Thursday, March 27, 2008
Greetings all, sorry I haven't posted in awhile. I have been crazy busy. I promise I will be more attentive to this blog as soon as school is over. 10 weeks, 2 days and about 6 hours from now.
Let me start by saying the "school" part of paramedic education is not bad at all. If you have been in the field for any length of time you already have a pretty good idea of whats going on, you just need to learn to do it the "right" way. Or rather, the way that National Registry wants you to do it. If you apply yourself and read your subject matter the course work is really not that difficult.
With that said, clinicals are a bitch. It's not the skills that bother me or even the fact that in the hospital your working out of your element. It's the hours required or number of skills performed. I know some college educated idiot and all his buddies sat down and decided this is what is best for me, but I don't agree. I work between 50 and 90 hours a week. I use my skills on a daily basis and I work with a paramedic. I get absolutely NO CREDIT for this. In order for a clinical hour to count I have to be the 3rd person on the unit and supervised by a preceptor (never mind the fact that my partner is a preceptor). Lord willing, I'll pass my National Registry and then I'm going to start lobbying to do something about it.
Thats right, you all have never known me to be quiet about anything. I think I'll start with a letter to the State and then work my way up to the Feds. There has got to be something we can do for all the students that already have a vast amount of experience in their field. Some sort of testing procedure to PROVE the skills are mastered and can be grandfathered.
Let me give you a little example. I'm an advanced EMT, have been for a good many years, and I'm required to have X amount (whatever the program requires) of I.V. starts for my paramedic education. Oh please! I can start an I.V. in my sleep. I think it's utterly absurd that I have to be tested on something that I have mastered, and PROVED when I took my National Registry for Intermediate. We have got to stand together and call this "Bull-Shit". Don't bitch to your instructors, it's not their fault. They are only following guidelines that are set for them by the Governing State you are in. We need to start at the top and scream that this is shit. Politically of course... You wont get far calling your State EMS Department and using words like "shit". They will most likely just re-educate you to what a dial tone sounds like.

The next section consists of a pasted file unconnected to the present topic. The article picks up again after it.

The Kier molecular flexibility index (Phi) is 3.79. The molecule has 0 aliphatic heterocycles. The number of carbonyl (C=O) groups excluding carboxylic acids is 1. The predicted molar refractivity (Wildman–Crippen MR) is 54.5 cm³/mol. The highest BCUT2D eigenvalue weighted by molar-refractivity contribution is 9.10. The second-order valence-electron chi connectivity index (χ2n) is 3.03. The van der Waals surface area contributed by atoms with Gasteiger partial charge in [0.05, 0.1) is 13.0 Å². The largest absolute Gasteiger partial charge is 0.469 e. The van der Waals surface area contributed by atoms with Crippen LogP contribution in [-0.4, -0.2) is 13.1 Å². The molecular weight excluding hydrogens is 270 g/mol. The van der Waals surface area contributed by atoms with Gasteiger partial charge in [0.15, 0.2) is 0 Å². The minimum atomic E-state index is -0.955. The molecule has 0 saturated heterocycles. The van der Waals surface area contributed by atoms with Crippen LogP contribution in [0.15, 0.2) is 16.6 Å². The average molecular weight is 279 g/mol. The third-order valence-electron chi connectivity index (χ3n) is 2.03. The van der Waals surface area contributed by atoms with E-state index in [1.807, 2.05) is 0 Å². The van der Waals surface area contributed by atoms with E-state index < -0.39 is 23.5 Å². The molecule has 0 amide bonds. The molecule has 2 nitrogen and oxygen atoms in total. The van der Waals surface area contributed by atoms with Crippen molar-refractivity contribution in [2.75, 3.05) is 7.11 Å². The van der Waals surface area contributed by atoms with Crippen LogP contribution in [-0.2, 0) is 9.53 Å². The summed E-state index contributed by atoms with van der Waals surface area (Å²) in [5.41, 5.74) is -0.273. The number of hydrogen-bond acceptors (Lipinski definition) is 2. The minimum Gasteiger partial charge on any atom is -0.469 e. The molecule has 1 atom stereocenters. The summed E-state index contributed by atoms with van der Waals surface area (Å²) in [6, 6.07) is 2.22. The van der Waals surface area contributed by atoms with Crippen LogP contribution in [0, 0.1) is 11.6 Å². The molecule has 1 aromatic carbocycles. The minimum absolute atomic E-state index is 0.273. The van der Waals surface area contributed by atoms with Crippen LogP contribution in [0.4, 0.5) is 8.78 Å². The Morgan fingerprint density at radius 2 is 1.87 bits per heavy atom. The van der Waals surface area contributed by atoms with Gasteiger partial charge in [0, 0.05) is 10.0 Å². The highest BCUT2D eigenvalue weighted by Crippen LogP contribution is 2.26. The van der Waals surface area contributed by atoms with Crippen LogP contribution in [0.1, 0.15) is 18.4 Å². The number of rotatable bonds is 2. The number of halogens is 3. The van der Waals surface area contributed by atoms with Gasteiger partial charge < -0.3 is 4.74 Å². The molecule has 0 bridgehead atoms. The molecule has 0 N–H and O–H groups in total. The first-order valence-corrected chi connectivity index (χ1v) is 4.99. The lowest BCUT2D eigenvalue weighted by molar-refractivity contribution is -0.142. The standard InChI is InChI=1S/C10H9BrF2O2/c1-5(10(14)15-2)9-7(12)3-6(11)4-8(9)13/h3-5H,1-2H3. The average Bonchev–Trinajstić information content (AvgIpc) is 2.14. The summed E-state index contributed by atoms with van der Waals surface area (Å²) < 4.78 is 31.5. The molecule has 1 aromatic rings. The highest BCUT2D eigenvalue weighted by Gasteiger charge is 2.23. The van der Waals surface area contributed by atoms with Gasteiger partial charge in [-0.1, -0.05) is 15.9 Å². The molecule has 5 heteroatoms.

It's been nuts since last May. It started with A&P and then we got August off and medic school started in September. Here we are at the tail end of March and I can see the light at the end of the tunnel. I still have a considerable amount of clinical hours to complete, but I think I have it worked out so Satan only gets 1/2 of my soul.
I'm still a station officer and I feel bad about all the things I'm NOT doing there because I have to study or go to school. I'll get back on track as soon as school is over.
That seems to be the underlying theme with medic school. You are constantly making promises to fix things that you broke during school. I need to eventually find another girl-friend, I went through a messy break-up last July. Medic school wasn't the only reason, but it helped I'm sure. I need to be a better friend, I have lost touch with some really close friends because of school. And lastly but the most important to me. I need to be a full-time daddy again. My boys have suffered the worst of this and I'm tired of sacrificing time with them.
There will be points in your medic education where you just want to throw the book into a burn barrel and say "to hell it it". Don't do it. Close your eyes, take a few deep breaths and work on one issue at a time. If you look at the entire paramedic education picture it's easy to be overwhelmed. Focus on one aspect of it and complete that. Continue doing that until you have it sorted out enough that you can step back and look at your progress.
About a month ago I had enough. I was so close to calling it quits. That night at school the instructor called me into her office for our evaluations and said that based on my test scores she didn't think I would have any trouble with the final exam or the National Registry exam. She told me to keep it up, and then she reminded me I was horribly behind on my clinical hours. Well, I felt better and worse at the same time. Then the next day I went to surgery and managed to complete my clinical requirements there. I felt better and the worst of it was behind me. Push on.... Push on!
We'll chat soon I'm sure, but until then. Do what you do, love what you do and never let anyone call you a fucking "Ambulance Driver".